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IceBridge ATM L4 Surface Elevation Rate of Change, Version 1
This data set contains surface elevation rate of change measurements derived from IceBridge and Pre-IceBridge Airborne Topographic Mapper (ATM) widescan elevation measurements data (ILATM1B) for Arctic and Antarctic missions flown under NASA's Operation IceBridge (OIB) and Arctic Ice Mapping (AIM) projects.
|Temporal Resolution:||12 month|
|Platform(s)||C-130, DC-8, DHC-6, DHC-6, P-3A, P-3B|
|Data Contributor(s):||Michael Studinger|
|Metadata XML:||View Metadata Record|
As a condition of using these data, you must cite the use of this data set using the following citation. For more information, see our Use and Copyright Web page.Studinger, M. S. 2014, updated 2016. IceBridge ATM L4 Surface Elevation Rate of Change, Version 1. [Indicate subset used]. Boulder, Colorado USA. NASA National Snow and Ice Data Center Distributed Active Archive Center. doi: http://dx.doi.org/10.5067/BCW6CI3TXOCY. [Date Accessed].
Detailed Data Description
One application of laser altimetry data over ice sheets is to monitor the surface elevation change over time. The intent of this data product is to allow scientists to quickly view those surface elevation changes without having to download the entire collection of ATM data and perform the analysis individually. The ATM team has computed the ice surface elevation changes for all of the ATM-flown missions and made the results available for scientists to browse. Upon locating a region of interest, a scientist can download the data sets that contain the relevant data and perform a more detailed analysis. A set of maps in PNG format provides a graphic summary of the data set.
The surface elevation rate of change data files are Comma Separated Value (CSV) ASCII text in which each record (row) corresponds to a location where two ATM swaths from different years contain coincident measurements. For each such overlap location, a surface elevation rate of change value has been calculated. The first line in the file contains a title for each column.
Each CSV file is paired with an associated XML file and a PNG image. XML files contain point latitudes and longitudes, and file and campaign metadata. The image files show location of data.
Data are available on the FTP site in the
https://n5eil01u.ecs.nsidc.org/ICEBRIDGE/IDHDT4.001/ directory. Within this directory, the folders are organized by date, for example
Data files within each folder include information from multiple years.. For example, in the
/2014.04.01/ folder the
IDHDT4_2015-2014_ATM_dhdt_canada.csv data file includes dH/dt values from 2015 test data referenced to 2014 values. The folder is named
/2014/04/01/ to correspond with the earliest date referenced in the data file.
The surface elevation rate of change data files use the following naming convention and as described in Table 1:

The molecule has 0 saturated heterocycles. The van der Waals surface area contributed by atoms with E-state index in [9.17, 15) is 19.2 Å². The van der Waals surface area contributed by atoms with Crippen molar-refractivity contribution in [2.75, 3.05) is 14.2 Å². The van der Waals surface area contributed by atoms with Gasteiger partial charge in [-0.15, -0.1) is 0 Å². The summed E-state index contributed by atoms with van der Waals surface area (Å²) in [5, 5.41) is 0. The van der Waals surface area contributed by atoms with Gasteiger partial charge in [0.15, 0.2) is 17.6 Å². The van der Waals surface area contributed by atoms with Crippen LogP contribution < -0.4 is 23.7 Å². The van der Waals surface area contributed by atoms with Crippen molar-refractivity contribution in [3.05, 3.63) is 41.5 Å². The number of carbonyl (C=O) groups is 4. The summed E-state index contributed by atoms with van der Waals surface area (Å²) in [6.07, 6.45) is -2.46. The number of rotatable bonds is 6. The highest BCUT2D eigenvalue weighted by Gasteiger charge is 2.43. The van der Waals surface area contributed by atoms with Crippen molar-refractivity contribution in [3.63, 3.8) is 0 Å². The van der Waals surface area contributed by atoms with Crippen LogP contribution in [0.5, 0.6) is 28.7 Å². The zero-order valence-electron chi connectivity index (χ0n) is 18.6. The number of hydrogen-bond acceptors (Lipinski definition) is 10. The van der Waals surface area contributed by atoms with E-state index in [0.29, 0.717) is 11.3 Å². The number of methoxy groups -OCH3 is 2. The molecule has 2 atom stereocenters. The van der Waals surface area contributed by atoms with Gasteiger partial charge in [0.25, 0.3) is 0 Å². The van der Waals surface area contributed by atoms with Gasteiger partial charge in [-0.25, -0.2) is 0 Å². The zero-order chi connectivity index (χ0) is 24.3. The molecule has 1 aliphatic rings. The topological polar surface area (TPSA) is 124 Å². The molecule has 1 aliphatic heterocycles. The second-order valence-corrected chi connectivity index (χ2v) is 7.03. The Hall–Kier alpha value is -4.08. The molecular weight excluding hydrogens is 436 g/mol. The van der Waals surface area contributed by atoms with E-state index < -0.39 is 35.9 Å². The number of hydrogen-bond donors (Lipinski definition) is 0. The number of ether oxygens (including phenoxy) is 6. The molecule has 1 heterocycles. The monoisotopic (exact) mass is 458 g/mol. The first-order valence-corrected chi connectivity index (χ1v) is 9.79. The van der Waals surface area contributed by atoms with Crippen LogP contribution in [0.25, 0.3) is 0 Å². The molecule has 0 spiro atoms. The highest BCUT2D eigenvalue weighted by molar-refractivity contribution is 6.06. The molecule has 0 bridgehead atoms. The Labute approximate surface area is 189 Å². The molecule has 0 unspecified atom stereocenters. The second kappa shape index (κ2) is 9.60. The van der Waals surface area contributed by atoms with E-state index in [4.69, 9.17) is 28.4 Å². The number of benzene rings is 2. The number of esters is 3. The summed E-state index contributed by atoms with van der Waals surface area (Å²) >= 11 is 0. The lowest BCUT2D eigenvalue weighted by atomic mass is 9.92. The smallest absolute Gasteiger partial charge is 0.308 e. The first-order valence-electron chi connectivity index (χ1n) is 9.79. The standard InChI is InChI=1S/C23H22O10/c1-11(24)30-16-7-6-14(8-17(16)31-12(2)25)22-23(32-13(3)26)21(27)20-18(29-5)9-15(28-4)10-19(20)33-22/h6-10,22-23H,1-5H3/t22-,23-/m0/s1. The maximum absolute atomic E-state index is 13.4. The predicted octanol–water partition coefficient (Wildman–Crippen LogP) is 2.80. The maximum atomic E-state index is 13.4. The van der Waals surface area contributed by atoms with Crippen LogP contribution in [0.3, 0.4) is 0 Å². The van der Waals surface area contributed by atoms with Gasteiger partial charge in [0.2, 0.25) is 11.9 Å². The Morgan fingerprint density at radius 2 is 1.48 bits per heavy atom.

Example file names:
||File name prefix indicating elevation rate of change data|
||Four-digit year of test campaign|
||Four-digit year of reference campaign|
||Airborne Topographic Mapper instrument|
||Surface Elevation Rate of Change|
||Region designation for campaign (e.g., Greenland, Antarctica, Canada, Alaska, Iceland, and Svalbard)|
||Indicates CSV, XML, or PNG file.|
The individual CSV surface elevation rate of change data files can range in size from approximately 2 KB to 68 MB, depending on the number of coincident elevation measurements.
The XML files range in size from approximately 11 KB to 84 KB.
The PNG image files range in size from approximately 1 KB to 54 KB.
The total volume of this data set is approximately 2.3 GB.
The spatial coverage for the surface elevation rate of change data set is bounded by:
Southernmost Latitude 90° S
Northernmost Latitude: 90° N
Westernmost Longitude: 180° W
Easternmost Longitude: 180° E
Each record of data in this data set corresponds to an area where two ATM lidar swaths have coincident measurements. This overlap can occur in one of two ways: when one swath intersects another swath (crossing), or when one swath reoccupies the same flight path as another swath (along-track). The amount of overlap may vary due to the aircraft altitude Above Ground Level (AGL), the angle of intersection in the case of crossing swaths, and the track separation in the case of along-track overlap. For the simplest case of two perpendicular crossing swaths at the nominal flight AGL of 450 m and 30 degree swath width, the area of overlap is a square with side equal to the width of the ATM swath; or a 240 m x 240 m square. For along-track comparisons, a difference is computed at regular intervals, typically 0.5 seconds of flight, which corresponds to 60-meter spacing at nominal 120 m/s flight velocity.
Projection and Grid Description